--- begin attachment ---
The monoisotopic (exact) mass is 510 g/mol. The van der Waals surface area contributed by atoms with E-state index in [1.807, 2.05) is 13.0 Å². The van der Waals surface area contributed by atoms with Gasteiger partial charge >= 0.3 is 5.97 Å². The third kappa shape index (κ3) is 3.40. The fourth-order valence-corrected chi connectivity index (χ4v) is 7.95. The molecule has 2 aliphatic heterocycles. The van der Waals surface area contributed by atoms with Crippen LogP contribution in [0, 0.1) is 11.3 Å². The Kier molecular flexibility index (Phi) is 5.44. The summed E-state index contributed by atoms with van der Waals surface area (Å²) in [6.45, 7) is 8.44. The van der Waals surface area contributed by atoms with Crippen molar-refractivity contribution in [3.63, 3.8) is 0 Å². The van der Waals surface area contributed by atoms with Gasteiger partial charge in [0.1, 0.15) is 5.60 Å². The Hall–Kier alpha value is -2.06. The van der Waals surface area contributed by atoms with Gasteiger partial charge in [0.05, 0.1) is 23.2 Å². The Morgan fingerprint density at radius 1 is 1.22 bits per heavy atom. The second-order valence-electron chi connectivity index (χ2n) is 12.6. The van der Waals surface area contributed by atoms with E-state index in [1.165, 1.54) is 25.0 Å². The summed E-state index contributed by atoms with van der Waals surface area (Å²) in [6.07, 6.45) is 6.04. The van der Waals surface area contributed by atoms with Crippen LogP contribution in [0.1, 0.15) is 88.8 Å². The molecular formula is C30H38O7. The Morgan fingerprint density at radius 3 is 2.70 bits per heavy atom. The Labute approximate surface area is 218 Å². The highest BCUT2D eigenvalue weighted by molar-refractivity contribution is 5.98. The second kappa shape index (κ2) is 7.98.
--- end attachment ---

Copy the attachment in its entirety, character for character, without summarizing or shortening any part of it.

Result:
The monoisotopic (exact) mass is 510 g/mol. The van der Waals surface area contributed by atoms with E-state index in [1.807, 2.05) is 13.0 Å². The van der Waals surface area contributed by atoms with Gasteiger partial charge >= 0.3 is 5.97 Å². The third kappa shape index (κ3) is 3.40. The fourth-order valence-corrected chi connectivity index (χ4v) is 7.95. The molecule has 2 aliphatic heterocycles. The van der Waals surface area contributed by atoms with Crippen LogP contribution in [0, 0.1) is 11.3 Å². The Kier molecular flexibility index (Phi) is 5.44. The summed E-state index contributed by atoms with van der Waals surface area (Å²) in [6.45, 7) is 8.44. The van der Waals surface area contributed by atoms with Crippen molar-refractivity contribution in [3.63, 3.8) is 0 Å². The van der Waals surface area contributed by atoms with Gasteiger partial charge in [0.1, 0.15) is 5.60 Å². The Hall–Kier alpha value is -2.06. The van der Waals surface area contributed by atoms with Gasteiger partial charge in [0.05, 0.1) is 23.2 Å². The Morgan fingerprint density at radius 1 is 1.22 bits per heavy atom. The second-order valence-electron chi connectivity index (χ2n) is 12.6. The van der Waals surface area contributed by atoms with E-state index in [1.165, 1.54) is 25.0 Å². The summed E-state index contributed by atoms with van der Waals surface area (Å²) in [6.07, 6.45) is 6.04. The van der Waals surface area contributed by atoms with Crippen LogP contribution in [0.1, 0.15) is 88.8 Å². The molecular formula is C30H38O7. The Morgan fingerprint density at radius 3 is 2.70 bits per heavy atom. The Labute approximate surface area is 218 Å². The highest BCUT2D eigenvalue weighted by molar-refractivity contribution is 5.98. The second kappa shape index (κ2) is 7.98.